Location: Washington, D.C., United States
Dr. Mark J. Perry is a professor of economics and finance in the School of Management at the Flint campus of the University of Michigan. Perry holds two graduate degrees in economics (M.A. and Ph.D.) from George Mason University near Washington, D.C. In addition, he holds an MBA degree in finance from the Curtis L. Carlson School of Management at the University of Minnesota. In addition to a faculty appointment at the University of Michigan-Flint, Perry is also a visiting scholar at The American Enterprise Institute in Washington, D.C.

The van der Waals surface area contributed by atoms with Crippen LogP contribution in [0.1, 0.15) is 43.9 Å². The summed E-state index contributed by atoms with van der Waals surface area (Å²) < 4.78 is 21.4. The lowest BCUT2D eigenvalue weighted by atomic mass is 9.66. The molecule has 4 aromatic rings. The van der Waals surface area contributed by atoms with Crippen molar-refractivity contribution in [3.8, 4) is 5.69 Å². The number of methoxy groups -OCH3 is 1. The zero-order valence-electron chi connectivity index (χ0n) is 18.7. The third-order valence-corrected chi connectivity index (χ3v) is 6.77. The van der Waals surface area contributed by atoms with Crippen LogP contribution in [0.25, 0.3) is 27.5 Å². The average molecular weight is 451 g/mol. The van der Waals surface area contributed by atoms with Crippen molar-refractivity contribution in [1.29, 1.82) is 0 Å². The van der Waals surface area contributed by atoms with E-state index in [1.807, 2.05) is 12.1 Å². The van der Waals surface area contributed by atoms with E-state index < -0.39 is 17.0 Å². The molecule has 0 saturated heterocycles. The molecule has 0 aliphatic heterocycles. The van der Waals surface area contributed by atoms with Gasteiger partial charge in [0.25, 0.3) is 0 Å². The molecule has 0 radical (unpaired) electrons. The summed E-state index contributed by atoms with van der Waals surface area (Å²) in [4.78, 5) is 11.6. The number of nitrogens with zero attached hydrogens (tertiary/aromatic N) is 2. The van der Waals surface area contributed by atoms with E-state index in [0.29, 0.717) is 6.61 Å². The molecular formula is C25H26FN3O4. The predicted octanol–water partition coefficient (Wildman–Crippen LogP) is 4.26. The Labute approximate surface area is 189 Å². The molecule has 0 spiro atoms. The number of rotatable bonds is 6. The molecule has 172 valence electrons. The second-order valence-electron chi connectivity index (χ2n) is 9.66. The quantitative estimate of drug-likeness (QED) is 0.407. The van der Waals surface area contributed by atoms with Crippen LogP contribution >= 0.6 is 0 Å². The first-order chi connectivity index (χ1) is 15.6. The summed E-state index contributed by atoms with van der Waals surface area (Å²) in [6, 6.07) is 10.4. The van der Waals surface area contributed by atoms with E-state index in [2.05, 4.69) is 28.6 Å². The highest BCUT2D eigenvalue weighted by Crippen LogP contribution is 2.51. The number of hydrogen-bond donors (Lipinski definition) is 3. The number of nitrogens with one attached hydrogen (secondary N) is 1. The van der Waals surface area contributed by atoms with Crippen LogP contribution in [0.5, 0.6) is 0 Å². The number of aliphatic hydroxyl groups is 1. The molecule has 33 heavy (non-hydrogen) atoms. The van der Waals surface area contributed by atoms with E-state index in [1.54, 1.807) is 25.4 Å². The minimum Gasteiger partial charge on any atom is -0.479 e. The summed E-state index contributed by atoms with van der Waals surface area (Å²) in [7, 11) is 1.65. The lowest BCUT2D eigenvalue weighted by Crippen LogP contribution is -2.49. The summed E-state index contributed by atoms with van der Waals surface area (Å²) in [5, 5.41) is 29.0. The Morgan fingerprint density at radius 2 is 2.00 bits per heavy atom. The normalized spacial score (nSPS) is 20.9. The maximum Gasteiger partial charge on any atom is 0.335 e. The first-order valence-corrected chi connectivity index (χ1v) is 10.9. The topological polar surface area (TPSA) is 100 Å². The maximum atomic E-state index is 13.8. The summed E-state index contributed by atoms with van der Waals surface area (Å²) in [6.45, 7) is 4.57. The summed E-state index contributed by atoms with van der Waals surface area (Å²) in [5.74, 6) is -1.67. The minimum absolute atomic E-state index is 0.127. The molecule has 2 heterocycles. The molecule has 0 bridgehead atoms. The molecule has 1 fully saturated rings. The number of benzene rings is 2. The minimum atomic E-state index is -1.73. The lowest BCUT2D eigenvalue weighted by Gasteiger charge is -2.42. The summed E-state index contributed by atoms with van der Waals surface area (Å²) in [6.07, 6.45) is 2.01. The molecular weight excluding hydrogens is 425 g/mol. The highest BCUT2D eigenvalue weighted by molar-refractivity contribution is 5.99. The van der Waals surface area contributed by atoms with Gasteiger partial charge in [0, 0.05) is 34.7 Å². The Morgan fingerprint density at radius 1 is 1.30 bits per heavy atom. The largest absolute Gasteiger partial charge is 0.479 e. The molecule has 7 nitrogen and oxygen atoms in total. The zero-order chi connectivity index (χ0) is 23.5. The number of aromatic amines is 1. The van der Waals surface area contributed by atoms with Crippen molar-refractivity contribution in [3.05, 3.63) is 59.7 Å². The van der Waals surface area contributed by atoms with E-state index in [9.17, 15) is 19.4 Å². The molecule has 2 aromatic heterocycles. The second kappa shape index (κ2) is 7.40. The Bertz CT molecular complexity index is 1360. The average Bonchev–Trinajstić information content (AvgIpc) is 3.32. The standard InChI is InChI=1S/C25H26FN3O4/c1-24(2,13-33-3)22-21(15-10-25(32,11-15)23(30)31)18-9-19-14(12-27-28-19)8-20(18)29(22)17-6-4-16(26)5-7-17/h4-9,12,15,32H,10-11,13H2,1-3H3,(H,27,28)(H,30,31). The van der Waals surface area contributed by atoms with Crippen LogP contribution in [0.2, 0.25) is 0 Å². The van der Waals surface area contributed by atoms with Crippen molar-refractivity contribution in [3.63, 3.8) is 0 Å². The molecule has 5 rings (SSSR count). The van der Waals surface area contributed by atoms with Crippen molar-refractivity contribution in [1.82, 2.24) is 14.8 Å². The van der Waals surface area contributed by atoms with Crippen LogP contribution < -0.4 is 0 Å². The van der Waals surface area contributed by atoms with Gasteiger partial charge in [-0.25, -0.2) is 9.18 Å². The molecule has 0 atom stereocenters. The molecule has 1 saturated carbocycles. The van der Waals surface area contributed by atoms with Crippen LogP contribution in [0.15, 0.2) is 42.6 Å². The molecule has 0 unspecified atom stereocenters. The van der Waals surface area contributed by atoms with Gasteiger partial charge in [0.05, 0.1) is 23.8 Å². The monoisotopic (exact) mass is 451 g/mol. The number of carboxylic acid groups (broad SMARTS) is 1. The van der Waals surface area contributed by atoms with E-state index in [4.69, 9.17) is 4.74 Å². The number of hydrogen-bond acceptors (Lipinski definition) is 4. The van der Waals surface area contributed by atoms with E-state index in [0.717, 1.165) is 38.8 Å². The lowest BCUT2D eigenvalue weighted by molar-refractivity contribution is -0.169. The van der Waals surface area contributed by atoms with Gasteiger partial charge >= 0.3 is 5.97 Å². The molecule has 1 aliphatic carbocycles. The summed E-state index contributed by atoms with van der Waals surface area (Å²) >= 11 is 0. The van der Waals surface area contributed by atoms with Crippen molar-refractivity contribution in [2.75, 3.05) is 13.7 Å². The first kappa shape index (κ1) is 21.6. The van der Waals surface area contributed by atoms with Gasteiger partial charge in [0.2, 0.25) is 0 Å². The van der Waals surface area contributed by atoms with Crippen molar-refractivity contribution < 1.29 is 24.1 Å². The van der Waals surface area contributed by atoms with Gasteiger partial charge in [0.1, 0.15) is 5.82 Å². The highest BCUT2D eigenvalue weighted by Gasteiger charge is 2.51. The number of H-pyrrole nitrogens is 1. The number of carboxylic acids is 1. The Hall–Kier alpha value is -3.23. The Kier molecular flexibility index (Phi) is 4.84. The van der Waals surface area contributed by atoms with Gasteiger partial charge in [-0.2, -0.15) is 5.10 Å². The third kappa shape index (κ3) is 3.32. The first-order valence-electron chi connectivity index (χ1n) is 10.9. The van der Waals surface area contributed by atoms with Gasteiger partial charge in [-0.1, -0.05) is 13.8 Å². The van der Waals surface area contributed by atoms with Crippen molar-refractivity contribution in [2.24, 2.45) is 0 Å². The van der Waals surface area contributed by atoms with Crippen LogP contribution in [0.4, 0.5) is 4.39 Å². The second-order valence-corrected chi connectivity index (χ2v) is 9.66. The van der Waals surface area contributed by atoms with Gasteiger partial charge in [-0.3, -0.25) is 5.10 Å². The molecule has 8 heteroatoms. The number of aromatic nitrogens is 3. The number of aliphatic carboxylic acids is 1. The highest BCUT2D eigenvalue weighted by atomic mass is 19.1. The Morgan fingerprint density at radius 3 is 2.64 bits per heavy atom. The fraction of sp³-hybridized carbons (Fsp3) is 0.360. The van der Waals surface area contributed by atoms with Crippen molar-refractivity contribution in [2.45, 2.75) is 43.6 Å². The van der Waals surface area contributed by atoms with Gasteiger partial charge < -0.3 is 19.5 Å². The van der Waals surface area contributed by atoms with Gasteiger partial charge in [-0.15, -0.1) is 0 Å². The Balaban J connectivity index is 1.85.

From Marks blog Carpe Diem
The map above from API
shows gasoline taxes by state (combined local, state and federal), which range from a low of 26.4 cents per gallon in Alaska to a high of of 66.1 cents per gallon in California, averaging 48.1 cents per gallon across all states. How does that compare to oil company industry profits per gallon?
According to this post on Exxon Mobil’s Perspective Blog
, “For every gallon of gasoline, diesel or finished products we manufactured and sold in the United States in the last three months of 2010, we earned a little more than 2 cents per gallon. That’s not a typo. Two cents.”
Update: ExxonMobil is now reporting that for its retail gasoline operations in the U.S., it made an average profit of 7 cents per gallon during the first quarter of 2011.
The chart below shows the difference graphically: